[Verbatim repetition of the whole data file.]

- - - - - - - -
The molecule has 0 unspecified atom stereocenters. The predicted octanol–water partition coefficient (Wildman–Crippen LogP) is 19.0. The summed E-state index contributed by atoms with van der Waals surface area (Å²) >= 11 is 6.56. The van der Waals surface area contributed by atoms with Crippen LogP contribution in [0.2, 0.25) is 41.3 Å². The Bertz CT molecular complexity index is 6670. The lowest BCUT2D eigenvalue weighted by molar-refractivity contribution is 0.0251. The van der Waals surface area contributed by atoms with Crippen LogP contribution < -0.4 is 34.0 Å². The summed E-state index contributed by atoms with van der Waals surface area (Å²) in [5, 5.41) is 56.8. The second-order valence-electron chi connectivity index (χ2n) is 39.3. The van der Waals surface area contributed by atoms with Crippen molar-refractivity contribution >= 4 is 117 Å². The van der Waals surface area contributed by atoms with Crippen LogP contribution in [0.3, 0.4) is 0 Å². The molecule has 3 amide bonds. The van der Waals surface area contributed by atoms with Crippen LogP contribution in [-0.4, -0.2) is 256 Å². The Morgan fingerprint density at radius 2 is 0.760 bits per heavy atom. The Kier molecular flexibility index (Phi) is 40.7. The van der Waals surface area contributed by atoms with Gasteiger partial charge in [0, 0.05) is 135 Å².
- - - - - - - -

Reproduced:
The molecule has 0 unspecified atom stereocenters. The predicted octanol–water partition coefficient (Wildman–Crippen LogP) is 19.0. The summed E-state index contributed by atoms with van der Waals surface area (Å²) >= 11 is 6.56. The van der Waals surface area contributed by atoms with Crippen LogP contribution in [0.2, 0.25) is 41.3 Å². The Bertz CT molecular complexity index is 6670. The lowest BCUT2D eigenvalue weighted by molar-refractivity contribution is 0.0251. The van der Waals surface area contributed by atoms with Crippen LogP contribution < -0.4 is 34.0 Å². The summed E-state index contributed by atoms with van der Waals surface area (Å²) in [5, 5.41) is 56.8. The second-order valence-electron chi connectivity index (χ2n) is 39.3. The van der Waals surface area contributed by atoms with Crippen molar-refractivity contribution >= 4 is 117 Å². The van der Waals surface area contributed by atoms with Crippen LogP contribution in [0.3, 0.4) is 0 Å². The molecule has 3 amide bonds. The van der Waals surface area contributed by atoms with Crippen LogP contribution in [-0.4, -0.2) is 256 Å². The Morgan fingerprint density at radius 2 is 0.760 bits per heavy atom. The Kier molecular flexibility index (Phi) is 40.7. The van der Waals surface area contributed by atoms with Gasteiger partial charge in [0, 0.05) is 135 Å².